2. America is good because we always keep the melting pot boiling. If you don’t keep the heat going on the stove, things stop melting and just begin to congeal in globs of fatty grease. What makes this country good is the fact that we insist on equality, conversation, respect and inclusion of all races, no matter how hot the controversy may get, keeping the pot melted and eventually, giving the appearance that we’re all really all the same. Whenever we try to break apart into sections of the country, racial voting blocks or ethnic preferences, we become the nastiest group of people who ever walked the face of the earth.

3. Another good thing about America is that when we are chasing the dream in the right way, we encourage excellence while simultaneously showing compassion to those who can’t measure up. I have no problem with being generous to weaker brothers and sisters, as long as we continue to admit what is really excellent, and refuse to drop the bar so as to include more of the populace. For example, I have no problem with you calling me obese– because I am. I don’t need you to raise the weight standards in order to make the terminology for my condition seem more pleasant. Excellence is excellence, and when it is not accomplished, we should give grace, while continuing to revere the standard.

4. And the final thing I think makes this country good is that at our heart, when we are free of social mediocrity, we do ask people to take personal responsibility for their lives. I do not care if you’re an atheist, gay, Republican, Democrat, man or woman. I want to know that if you run into the back of my car, you going to get out and hand me your insurance card, and own your mistake. If not, then you become a jerk who happens to be gay. Or a loser who is a woman. Or a cheater with male parts. Or a cop-out who is a Republican. Or a shirker who is a Democrat. Or an atheist–who is God-awful. Personal responsibility is what makes us valuable to ourselves. When we establish that worth, we are enlightening to others.

Now, these are the things that are good–but what crown would I place on them during this July 4th coronation? Here are the crowing achievements I think would not be terribly difficult, unrealistic or beyond the pale. As a matter of fact, to me, they just make sense:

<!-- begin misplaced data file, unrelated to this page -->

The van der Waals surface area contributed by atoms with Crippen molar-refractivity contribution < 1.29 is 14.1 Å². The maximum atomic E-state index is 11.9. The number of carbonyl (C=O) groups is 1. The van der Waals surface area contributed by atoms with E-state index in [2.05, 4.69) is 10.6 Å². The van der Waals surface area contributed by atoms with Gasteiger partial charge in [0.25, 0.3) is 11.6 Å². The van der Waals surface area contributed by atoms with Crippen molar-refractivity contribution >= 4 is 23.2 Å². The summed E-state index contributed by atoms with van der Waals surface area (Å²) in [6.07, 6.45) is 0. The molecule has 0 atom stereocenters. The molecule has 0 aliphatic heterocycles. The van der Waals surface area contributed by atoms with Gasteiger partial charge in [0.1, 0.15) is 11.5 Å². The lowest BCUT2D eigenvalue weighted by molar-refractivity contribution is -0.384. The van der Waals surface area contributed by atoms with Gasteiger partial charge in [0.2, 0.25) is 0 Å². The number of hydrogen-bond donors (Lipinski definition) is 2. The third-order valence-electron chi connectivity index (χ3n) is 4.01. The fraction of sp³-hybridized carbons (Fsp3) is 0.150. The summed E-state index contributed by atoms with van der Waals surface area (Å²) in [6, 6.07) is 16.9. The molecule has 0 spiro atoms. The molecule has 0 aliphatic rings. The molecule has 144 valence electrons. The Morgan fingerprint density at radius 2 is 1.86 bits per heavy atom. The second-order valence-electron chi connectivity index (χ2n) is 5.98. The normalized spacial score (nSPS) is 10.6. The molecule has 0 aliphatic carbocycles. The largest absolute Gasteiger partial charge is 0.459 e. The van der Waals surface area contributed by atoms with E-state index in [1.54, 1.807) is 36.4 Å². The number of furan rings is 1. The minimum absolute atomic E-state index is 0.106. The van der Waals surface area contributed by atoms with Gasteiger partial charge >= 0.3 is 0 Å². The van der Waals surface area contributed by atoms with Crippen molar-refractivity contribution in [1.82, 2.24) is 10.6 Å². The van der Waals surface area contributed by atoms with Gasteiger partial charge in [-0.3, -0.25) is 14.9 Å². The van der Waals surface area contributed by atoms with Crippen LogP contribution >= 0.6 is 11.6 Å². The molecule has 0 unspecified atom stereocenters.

1. Since we are a land of good liberty, let’s go ahead and denounce all aspects of our “gossip society.” Let’s stop living our lives through other people. Let’s stop targeting folks who are going through a hard time just so we can feel better about our own inadequacies. I have placed a moratorium on watching anything that attacks other people or gossips about them. If they are not interviewing the person directly involved in the situation or altercation, I will not  listen to other folks pontificate on the dilemma. If we are going to have a crown on our goodness, we have to stop gossiping.

2. Secondly, the crown I would add to the melting pot is to make sure that once and for all, we get rid of any word before claiming our brothers and sisters as Americans. I will never, ever again say “African American.” There isn’t a black person in this country who would last one single morning in Africa without being eaten by a lion. There isn’t one Asian in this country who would survive the hustle, bustle and crowded conditions of the east without ferociously complaining and running to buy a ticket back to Albuquerque. We are Americans–both generous and spoiled, both inventive and lazy. But one thing is certain–we are all the same.

3. The crowning achievement I would put on the encouragement of excellence is to begin to encourage innovation–with money. I don’t think we should ever fail to provide for the common need of those who are disabled or without resource. But I do think we need to make it clear that this is a country that rewards those who go the second mile. And by reward, I’m talking moolah. Instead of giving finance to those who have failed, let’s begin to give more capital to the true capitalists–those who have once again discovered America.

4. And to put a crown on personal responsibility–honor hard work. We live in a nation where the people who work the hardest make the least amount of money. I think we should continue to extol the value of education, but simply possessing a diploma does not guarantee anyone in a free market a ride to the penthouse. Work needs to be honored. As you sit on the highway, stalled by construction, angry at being delayed–make sure you take two minutes to thank God for those hardworking individuals who are out in the beating heat, trying to make your life ultimately easier. When we begin to honor work in this country instead of just flashing credentials, we will put a crown on responsibility and people will be proud once again to come home tired, with a paycheck that is growing instead of shrinking.

I am a patriot because I continue to fight for freedom instead of settling for the latest compromise. There is so much good in this country, but it is time for us to step up to the plate and crown that good … with brotherhood. And what would be the first step towards achieving brotherhood? I believe we could make an initial movement in that direction by stopping the emphasis on political parties and uplifting people with the courage to pursue any idea that includes everyone.

God bless America–but maybe we need to learn how to bless ourselves by crowning all of our good with a new burst of brotherhood.

   

The producers of jonathots would humbly request a yearly subscription donation of $10 for this wonderful, inspirational opportunity